"It is hopeless for the occasional visitor to try to keep up with Chicago. She outgrows his prophecies faster than he can make them." - Mark Twain, 1883
Chicago was only 46 years old when Mark Twain wrote those words, but it had already grown more than 100-fold, from a small trading post at the mouth of the Chicago River into one of the nation’s largest cities, and it wasn’t about to stop. Over the next 20 years, it would quadruple in population, amazing the rest of the world with its ability to repeatedly reinvent itself.
And it still hasn’t stopped. Today, Chicago has become a global city, a thriving center of international trade and commerce, and a place where people of every nationality come to pursue the American dream.
Chicago’s first permanent resident was a trader named Jean Baptiste Point du Sable, a free black man apparently from Haiti, who came here in the late 1770s. In 1795, the U.S. government built Fort Dearborn at what is now the corner of Michigan Avenue and Wacker Drive (look for the bronze markers in the pavement). It was burned to the ground by Native Americans in 1812, rebuilt and demolished in 1857.
Incorporated as a city in 1837, Chicago was ideally situated to take advantage of the trading possibilities created by the nation’s westward expansion. The completion of the Illinois & Michigan Canal in 1848 created a water link between the Great Lakes and the Mississippi River, but the canal was soon rendered obsolete by railroads. Today, 50 percent of U.S. rail freight continues to pass through Chicago, even as the city has become the nation’s busiest aviation center, thanks to O’Hare and Midway International airports.
As Chicago grew, its residents took heroic measures to keep pace. In the 1850s, they raised many of the streets five to eight feet to install a sewer system – and then raised the buildings, as well. Unfortunately, the buildings, streets and sidewalks were made of wood, and most of them burned to the ground in the Great Chicago Fire of 1871. The Chicago Fire Department training academy at 558 W. DeKoven St. is on the site of the O’Leary property where the fire began. The Chicago Water Tower and Pumping Station at Michigan and Chicago avenues are among the few buildings to have survived the fire.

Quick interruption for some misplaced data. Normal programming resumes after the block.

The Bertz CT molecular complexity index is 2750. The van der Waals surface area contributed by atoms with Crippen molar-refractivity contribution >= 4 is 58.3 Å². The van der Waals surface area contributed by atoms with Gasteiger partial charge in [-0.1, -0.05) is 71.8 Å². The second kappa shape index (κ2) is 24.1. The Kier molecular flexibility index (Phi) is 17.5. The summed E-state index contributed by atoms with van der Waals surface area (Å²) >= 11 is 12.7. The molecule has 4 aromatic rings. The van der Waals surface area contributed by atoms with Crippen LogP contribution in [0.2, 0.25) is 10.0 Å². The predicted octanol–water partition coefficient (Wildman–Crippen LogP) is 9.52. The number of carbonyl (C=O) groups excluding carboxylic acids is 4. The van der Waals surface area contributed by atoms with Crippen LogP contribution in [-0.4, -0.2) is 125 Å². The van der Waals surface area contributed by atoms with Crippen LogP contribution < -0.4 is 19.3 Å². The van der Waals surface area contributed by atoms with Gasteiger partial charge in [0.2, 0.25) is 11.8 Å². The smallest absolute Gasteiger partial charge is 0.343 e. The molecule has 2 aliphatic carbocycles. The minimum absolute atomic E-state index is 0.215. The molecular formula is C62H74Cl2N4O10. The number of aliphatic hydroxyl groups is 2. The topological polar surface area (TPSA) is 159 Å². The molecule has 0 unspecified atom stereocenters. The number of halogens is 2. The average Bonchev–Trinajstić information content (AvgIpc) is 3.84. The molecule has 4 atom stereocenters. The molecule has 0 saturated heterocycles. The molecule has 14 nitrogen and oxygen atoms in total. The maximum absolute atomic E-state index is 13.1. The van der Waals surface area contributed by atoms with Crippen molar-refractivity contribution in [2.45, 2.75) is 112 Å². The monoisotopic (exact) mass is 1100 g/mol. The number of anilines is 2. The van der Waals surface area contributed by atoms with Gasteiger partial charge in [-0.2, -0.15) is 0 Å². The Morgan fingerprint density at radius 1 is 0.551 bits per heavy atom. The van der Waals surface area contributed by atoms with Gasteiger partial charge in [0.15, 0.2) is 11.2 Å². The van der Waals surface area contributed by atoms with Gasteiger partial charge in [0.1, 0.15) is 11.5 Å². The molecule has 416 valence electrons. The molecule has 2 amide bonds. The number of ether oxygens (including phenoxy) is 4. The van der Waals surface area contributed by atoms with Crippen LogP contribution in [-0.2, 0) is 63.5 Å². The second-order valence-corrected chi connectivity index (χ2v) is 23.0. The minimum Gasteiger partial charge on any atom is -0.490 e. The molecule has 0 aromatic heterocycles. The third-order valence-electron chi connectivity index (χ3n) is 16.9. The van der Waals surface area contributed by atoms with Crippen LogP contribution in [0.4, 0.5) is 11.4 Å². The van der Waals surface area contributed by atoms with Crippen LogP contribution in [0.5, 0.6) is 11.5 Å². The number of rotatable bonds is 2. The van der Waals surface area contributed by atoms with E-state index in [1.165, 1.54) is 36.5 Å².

Chicago rebuilt quickly. Much of the debris was dumped into Lake Michigan as landfill, forming the underpinnings for what is now Grant Park, Millennium Park and the Art Institute of Chicago. Only 22 years later, Chicago celebrated its comeback by holding the World’s Columbian Exposition of 1893, with its memorable “White City.” One of the Exposition buildings was rebuilt to become the Museum of Science and Industry. Chicago refused to be discouraged even by the Great Depression. In 1933 and 1934, the city held an equally successful Century of Progress Exposition on Northerly Island.
In the half-century following the Great Fire, waves of immigrants came to Chicago to take jobs in the factories and meatpacking plants. Many poor workers and their families found help in settlement houses operated by Jane Addams and her followers. Her Hull House Museum is located at 800 S. Halsted St.
Throughout their city’s history, Chicagoans have demonstrated their ingenuity in matters large and small: